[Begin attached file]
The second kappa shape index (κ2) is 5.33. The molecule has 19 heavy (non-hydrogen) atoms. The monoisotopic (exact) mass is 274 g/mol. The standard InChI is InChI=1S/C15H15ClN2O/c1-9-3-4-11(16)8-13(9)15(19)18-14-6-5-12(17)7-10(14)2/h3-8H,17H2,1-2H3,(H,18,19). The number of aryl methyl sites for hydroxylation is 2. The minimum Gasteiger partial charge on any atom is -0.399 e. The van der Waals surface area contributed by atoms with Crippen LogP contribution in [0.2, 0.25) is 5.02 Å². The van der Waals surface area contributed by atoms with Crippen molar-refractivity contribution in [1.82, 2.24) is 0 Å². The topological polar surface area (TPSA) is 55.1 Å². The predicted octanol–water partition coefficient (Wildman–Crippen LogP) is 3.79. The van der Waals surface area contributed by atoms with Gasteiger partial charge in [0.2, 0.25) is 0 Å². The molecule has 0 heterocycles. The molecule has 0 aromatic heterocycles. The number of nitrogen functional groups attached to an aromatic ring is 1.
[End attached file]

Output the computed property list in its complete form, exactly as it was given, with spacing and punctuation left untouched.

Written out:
The second kappa shape index (κ2) is 5.33. The molecule has 19 heavy (non-hydrogen) atoms. The monoisotopic (exact) mass is 274 g/mol. The standard InChI is InChI=1S/C15H15ClN2O/c1-9-3-4-11(16)8-13(9)15(19)18-14-6-5-12(17)7-10(14)2/h3-8H,17H2,1-2H3,(H,18,19). The number of aryl methyl sites for hydroxylation is 2. The minimum Gasteiger partial charge on any atom is -0.399 e. The van der Waals surface area contributed by atoms with Crippen LogP contribution in [0.2, 0.25) is 5.02 Å². The van der Waals surface area contributed by atoms with Crippen molar-refractivity contribution in [1.82, 2.24) is 0 Å². The topological polar surface area (TPSA) is 55.1 Å². The predicted octanol–water partition coefficient (Wildman–Crippen LogP) is 3.79. The van der Waals surface area contributed by atoms with Gasteiger partial charge in [0.2, 0.25) is 0 Å². The molecule has 0 heterocycles. The molecule has 0 aromatic heterocycles. The number of nitrogen functional groups attached to an aromatic ring is 1.